Addressing barriers to the adoption of improved charcoal production technologies and Sustainable Land Management practices through an integrated approach

Lead country


Participating countries


Project status

Under implementation

Implementing period

From May 20, 2014 to November 20, 2019

SDGs addressed by this project

SDG targets

  1. 7.1 Ensure universal access to sustainable, reliable energy
  2. 15.b Mobilize resources, incentives for sustainable forest management

Project ID: 4493

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Technical team

  • Energy Programme

Technical area(s)

  • Energy access


  • Sustainable charcoal


  • Forests


  • General

Transformed sector(s)

  • Forestry and other land use
  • Agriculture

UNDP role(s)

  • Capacity development / Technical assistance
  • Innovative approaches
  • Institutional mechanism and system building


  • Governance
  • Food and agricultural commodities
  • Monitor inventory


  • Institutional framework
  • Participatory governance models
  • Laws/ Policy/ Plan formulation
  • Sustainable agriculture practices and use of resources (TP 2, 7, 8, 9)
  • Demonstration sites/Pilot
  • Sustainable land management
  • Energy finance
  • Knowledge/Data management

Social inclusion

  • Local community/CSOs
  • Women

Gender equality

  • Women farmers
  • Livelihoods for women
  • Awareness raising (on gender)

Gender result effectiveness scale

  • Gender responsive


  • Systems pathway
  • People pathway
  • Sci-tech pathway

Risk reduction target(s)

  • Hazard control/mitigation
  • Improve resilience

SDG target(s)

  • 7.1 Ensure universal access to sustainable, reliable energy
  • 15.b Mobilize resources, incentives for sustainable forest management

Conventions and protocols

  • National Development Policies
  • National Action Plan

Private sector(s)


Hot topic

  • Multi-stakeholder collaboration
  • Poverty reduction

Project description

Charcoal is the preferred cooking energy in Uganda (particularly by urban consumers) because of a variety of reasons including: it is affordable by all cadres of society and the only option available for the many low waged urban employees; it is substantially more efficient than wood and burns with very limited smoke, it has high-energy content per unit weight; it has a higher energy density than wood; it is easier to transport than wood and can be easily transported to markets far away from the forest. As a result, many people consider charcoal a relatively modern fuel rather than a traditional one. Government statistics attests to this. According to Uganda Bureau of Statistics, the total nominal value of household consumption of firewood and charcoal increased by 81.6% from UShs. 18.0 billion In 1996/97 to UShs. 32.7 billion In 2005/06. The value of charcoal consumption more than doubled, while the value of firewood consumption increased by 67.7% for the same period. Notwithstanding its popularity, the charcoal sub-sector remains plagued by inefficient production practices, lack of sustainable supplies of woody biomass and inadequate, often conflicting, policy statements. At this rate, the pressure on natural resources will be exacerbated even further as communities produce more charcoal to meet their livelihood demands and urban charcoal consumer demand.The overall goal of this project is “Improved charcoal production technologies and sustainable land management practices through an integrated approach in Uganda.” The objective of the project is to secure multiple environmental benefits by addressing the twin challenges of unsustainable utilization of fuel wood (including charcoal) and poor land management practices common in Uganda's woodland through technology transfer, enhancement of the national policy framework and the promotion of Sustainable Land Management (SLM) and Sustainable Forest Management (SFM) practices. The project consistent with the National Development Plan (NDP) to promote a low carbon emission development path, the National Forestry Policy (2001) that seeks to promote the rehabilitation and conservation of forests, soil and water resources, the National Action Plan (NAP) to combat desertification under the United Nations Convention to Combat Desertification (UNCCD) and other relevant national policy and legal frameworks. The project involves piloting low carbon emission sustainable charcoal technologies and broader sustainable land and forest management practices in four districts: Mubende, kiboga, Nakaseke and Kiryandongo.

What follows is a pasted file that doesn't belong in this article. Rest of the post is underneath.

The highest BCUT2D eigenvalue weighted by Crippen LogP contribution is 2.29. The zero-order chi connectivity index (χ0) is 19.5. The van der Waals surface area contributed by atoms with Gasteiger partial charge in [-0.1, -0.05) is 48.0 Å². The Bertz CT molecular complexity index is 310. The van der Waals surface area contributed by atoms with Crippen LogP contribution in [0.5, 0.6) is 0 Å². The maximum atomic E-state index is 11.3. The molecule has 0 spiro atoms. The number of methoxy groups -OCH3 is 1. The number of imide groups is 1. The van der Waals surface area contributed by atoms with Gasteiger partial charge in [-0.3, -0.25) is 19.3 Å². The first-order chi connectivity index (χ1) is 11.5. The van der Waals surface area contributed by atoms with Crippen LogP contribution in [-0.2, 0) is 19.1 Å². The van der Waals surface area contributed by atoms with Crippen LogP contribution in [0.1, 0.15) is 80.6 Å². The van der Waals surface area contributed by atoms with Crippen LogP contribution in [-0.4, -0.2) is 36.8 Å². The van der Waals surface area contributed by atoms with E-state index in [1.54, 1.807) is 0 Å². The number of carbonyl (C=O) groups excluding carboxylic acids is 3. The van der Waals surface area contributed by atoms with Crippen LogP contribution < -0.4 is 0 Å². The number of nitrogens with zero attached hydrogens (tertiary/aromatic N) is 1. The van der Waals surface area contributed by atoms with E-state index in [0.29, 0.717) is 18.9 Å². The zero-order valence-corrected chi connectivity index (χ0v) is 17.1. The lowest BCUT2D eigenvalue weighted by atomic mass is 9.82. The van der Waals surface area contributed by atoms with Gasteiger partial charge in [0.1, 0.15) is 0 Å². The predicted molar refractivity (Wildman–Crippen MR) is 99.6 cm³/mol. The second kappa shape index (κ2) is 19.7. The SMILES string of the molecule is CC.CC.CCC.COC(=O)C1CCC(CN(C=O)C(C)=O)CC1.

USD $3,580,000

Grant amount

USD $14,862,108

Leveraged amount (co-financing)


Source(s) of fund

Sources of fund


  • Global Environment Facility – Trust Fund ($3,580,000)

Implementing partner(s)

  • Government of Uganda

Project metrics

Related resources

Geospatial information

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Project reports and documentation